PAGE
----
Saturday Was Bit Long â€“ by a Second, Actually
The transition from June to July will be extended by circumstances beyond everyone's control. The last minute on June 30,2012 will be 61 seconds long, as time keepers will add a "leap second" as a compensation just before midnight to make up for a gradual slowdown in the Earth's rotation. That's 8 pm EDT on Saturday. Universal time will be 11:59:59 and then the unusual reading of 11:59:60 before it hits midnight.
In order to manage the wobbly-wobbly movements of our world, the experts at the International Earth Rotation and Reference System Service make the adjustment when the planet's movement falls out of sync with atomic clocks that measure time.
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The planet takes just over 86,400 seconds for a 360-degree revolution. But it wobbles on its axis and is affected by the gravitational pull of the Sun and Moon and the ocean tides, all of which stop the rotation by a tiny sliver of a second. Because of this the Earth gets out of step with International Atomic Time (TAI), which uses the pulsation of atoms to measure time to an accuracy of several billionths of a second.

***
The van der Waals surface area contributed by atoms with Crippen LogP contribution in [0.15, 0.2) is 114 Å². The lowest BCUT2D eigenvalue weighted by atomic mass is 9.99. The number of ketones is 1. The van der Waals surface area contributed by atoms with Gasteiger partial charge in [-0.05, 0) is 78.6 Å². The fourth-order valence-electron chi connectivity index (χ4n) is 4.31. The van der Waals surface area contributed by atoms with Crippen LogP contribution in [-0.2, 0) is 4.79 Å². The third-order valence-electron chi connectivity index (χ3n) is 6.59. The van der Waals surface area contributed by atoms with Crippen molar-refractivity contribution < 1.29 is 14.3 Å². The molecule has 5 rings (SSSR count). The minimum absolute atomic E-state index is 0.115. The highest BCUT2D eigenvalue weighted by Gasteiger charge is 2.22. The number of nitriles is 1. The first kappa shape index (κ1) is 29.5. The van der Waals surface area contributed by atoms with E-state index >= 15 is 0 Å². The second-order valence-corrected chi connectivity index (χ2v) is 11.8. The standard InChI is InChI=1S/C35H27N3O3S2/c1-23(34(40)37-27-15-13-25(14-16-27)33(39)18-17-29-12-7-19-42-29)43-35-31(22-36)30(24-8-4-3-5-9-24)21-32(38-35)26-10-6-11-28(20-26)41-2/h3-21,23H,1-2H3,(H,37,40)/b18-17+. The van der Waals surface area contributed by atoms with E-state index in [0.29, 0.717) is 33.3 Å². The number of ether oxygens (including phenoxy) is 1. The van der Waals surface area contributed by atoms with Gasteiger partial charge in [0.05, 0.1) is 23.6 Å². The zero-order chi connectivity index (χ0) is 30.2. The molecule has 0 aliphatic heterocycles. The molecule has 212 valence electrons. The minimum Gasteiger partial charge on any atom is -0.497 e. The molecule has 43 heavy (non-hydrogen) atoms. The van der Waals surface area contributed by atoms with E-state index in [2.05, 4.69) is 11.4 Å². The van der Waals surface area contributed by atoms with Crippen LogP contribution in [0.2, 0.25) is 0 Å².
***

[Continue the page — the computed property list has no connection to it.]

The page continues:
This week's change comes after nearly four years without a leap second the last one was at the end of December 2008, the 25th overall. It would be only 2015 or 2016 that researchers would make another such similar attempt.
Britain's Royal Astronomical Society (RAS) says the leap second should be retained until there is a much broader debate on the change.
RAS spokesman Robert Massey said, "This is something that affects not just the telecom industry. It would decouple timekeeping from the position of the sun in the sky and so a broad debate is needed. Time standards are important in professional astronomy for pointing telescopes in the right direction but critical systems in other areas, not least defence, and would also be affected by the change."